Germany stands at an interesting juncture. Chancellor Angela Merkel has impressed with her time in office so far, but the honeymoon is over and she now needs to tackle pressing economic reforms that will once again put Germany on a growth trajectory and reduce unemployment levels of close to four million. Business confidence is slowly picking up as companies, rehabilitated after years of balance sheet restructuring and deleveraging, are looking once again at acquisition opportunities to boost output and efficiency. This has been a boon for investment bankers and lenders, who have been starved of opportunities in recent years. Given the size of the economy, Germany already provides a sizable chunk of the investment banking fee pool, but financiers are optimistic about their near-term ability to garner a share of an increased wallet.
Advisory bankers, syndicated bank lenders, as well as corporate bond and equity underwriters are all seeing uplift in business volumes. The equity capital markets recovery, which began in 2005, has a look of durability about it. This doesn't mean that every ECM deal that has come to market has worked; it does mean, though, that investors are tending to look once again at individual company stories and are buying based on specifics as opposed to trying to game the market on price.
For domestic banks, competition is fierce as international houses increase their efforts to originate German business. While competition at the top end of the corporate spectrum has been tough for years, international shops are focusing their efforts increasingly on the middle market, which is starting to take a more progressive approach to funding and business development.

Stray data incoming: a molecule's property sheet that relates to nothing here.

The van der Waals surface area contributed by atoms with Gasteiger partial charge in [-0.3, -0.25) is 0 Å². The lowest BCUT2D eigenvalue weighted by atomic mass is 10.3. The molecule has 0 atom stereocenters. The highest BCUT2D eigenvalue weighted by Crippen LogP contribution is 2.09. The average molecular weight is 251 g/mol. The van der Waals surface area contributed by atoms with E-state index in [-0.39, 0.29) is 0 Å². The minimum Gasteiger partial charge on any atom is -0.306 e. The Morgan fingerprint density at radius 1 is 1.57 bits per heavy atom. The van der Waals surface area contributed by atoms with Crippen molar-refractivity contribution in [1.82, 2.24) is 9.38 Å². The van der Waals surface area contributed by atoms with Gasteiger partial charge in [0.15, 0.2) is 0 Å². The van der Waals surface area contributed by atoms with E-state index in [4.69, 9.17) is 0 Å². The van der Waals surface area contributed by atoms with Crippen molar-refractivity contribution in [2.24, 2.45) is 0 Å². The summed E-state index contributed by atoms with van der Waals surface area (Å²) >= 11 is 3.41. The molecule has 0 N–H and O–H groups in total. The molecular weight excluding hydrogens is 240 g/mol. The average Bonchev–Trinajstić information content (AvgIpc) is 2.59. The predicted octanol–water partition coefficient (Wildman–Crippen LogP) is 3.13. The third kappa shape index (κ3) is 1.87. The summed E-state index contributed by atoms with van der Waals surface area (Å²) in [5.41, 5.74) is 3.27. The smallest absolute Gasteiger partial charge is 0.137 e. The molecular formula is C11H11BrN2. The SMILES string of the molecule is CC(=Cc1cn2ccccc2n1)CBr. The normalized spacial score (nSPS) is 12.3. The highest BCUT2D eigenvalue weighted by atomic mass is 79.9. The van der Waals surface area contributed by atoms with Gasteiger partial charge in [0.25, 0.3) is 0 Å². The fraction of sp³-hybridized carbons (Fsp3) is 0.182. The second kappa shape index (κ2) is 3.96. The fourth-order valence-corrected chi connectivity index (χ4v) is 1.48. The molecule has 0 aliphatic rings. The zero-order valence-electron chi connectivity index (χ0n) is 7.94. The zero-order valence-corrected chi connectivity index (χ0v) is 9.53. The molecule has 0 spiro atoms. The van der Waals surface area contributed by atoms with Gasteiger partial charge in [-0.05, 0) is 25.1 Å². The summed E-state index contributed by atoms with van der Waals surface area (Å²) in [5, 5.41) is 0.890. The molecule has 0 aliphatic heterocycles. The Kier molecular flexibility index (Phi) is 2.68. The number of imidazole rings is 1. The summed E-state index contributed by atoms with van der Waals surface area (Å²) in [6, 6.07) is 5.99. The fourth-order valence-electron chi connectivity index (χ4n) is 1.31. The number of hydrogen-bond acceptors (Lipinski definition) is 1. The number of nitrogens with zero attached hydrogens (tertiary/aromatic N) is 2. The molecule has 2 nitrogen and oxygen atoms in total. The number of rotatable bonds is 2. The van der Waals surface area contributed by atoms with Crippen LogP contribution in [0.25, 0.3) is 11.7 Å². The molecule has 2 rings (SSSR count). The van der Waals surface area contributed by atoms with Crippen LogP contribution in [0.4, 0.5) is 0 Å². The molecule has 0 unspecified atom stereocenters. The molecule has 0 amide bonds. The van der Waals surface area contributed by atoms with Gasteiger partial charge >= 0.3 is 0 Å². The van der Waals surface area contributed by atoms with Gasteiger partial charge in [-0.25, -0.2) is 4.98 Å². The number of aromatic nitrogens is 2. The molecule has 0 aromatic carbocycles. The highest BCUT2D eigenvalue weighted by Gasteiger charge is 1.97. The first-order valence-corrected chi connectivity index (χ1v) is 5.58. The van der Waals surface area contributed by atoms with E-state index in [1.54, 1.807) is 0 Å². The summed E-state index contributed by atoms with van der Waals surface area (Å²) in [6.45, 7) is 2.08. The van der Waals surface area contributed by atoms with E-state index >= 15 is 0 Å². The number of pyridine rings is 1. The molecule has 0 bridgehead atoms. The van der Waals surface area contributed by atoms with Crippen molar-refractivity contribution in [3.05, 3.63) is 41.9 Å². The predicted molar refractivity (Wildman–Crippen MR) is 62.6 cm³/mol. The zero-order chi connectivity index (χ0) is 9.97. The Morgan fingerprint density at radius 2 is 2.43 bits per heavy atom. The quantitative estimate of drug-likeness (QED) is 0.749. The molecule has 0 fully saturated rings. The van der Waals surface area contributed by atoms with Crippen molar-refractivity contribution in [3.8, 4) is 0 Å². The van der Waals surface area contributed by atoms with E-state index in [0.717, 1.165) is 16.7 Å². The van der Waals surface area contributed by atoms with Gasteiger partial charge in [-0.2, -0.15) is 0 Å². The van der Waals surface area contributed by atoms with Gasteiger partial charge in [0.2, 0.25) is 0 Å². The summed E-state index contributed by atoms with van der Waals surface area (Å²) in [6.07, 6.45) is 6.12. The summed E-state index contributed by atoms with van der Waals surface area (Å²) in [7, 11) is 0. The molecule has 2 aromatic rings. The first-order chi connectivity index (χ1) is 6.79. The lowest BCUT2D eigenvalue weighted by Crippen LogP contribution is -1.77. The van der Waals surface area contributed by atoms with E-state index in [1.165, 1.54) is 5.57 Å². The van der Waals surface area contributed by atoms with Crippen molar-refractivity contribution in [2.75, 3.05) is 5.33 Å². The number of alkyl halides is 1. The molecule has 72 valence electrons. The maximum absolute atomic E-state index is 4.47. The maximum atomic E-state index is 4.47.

Long the preserve of domestic house banks, the Mittelstand is starting to gain an appetite for more sophisticated investment banking products and is no longer necessarily being constrained by traditional products and relationships. Foreign houses have increased their on-the-ground presence in Germany, while coverage from London has also increased. The hunt for experienced German corporate financiers and capital markets bankers has intensified and there has been an increasing occurrence of team moves as firms jostle for position.
The increase in business volumes and the new round of foreign competition comes at a fascinating time for the leading domestic banks. In the past few months, Italy's UniCredit has acquired HVB, Dresdner Bank has integrated its corporate bank with Dresdner Kleinwort Wasserstein, while Commerzbank slimmed down its securities business but has acquired Eurohypo to boost its domestic footprint.
German banks are focused more intently on serving clients and fighting for a share of their home market. They have significant advantages, which they are intent on turning to business advantage.
It will be fascinating to watch the new competitive dynamic unfold.
IFR's annual special report on Germany report covers the principal areas of capital markets in Germany, including syndicated lending, leveraged finance, covered bonds and securitisation. It also looks at the Mittelstand's new approach to financing, and covers the continued interest among Germany retail investors in structured products and derivatives.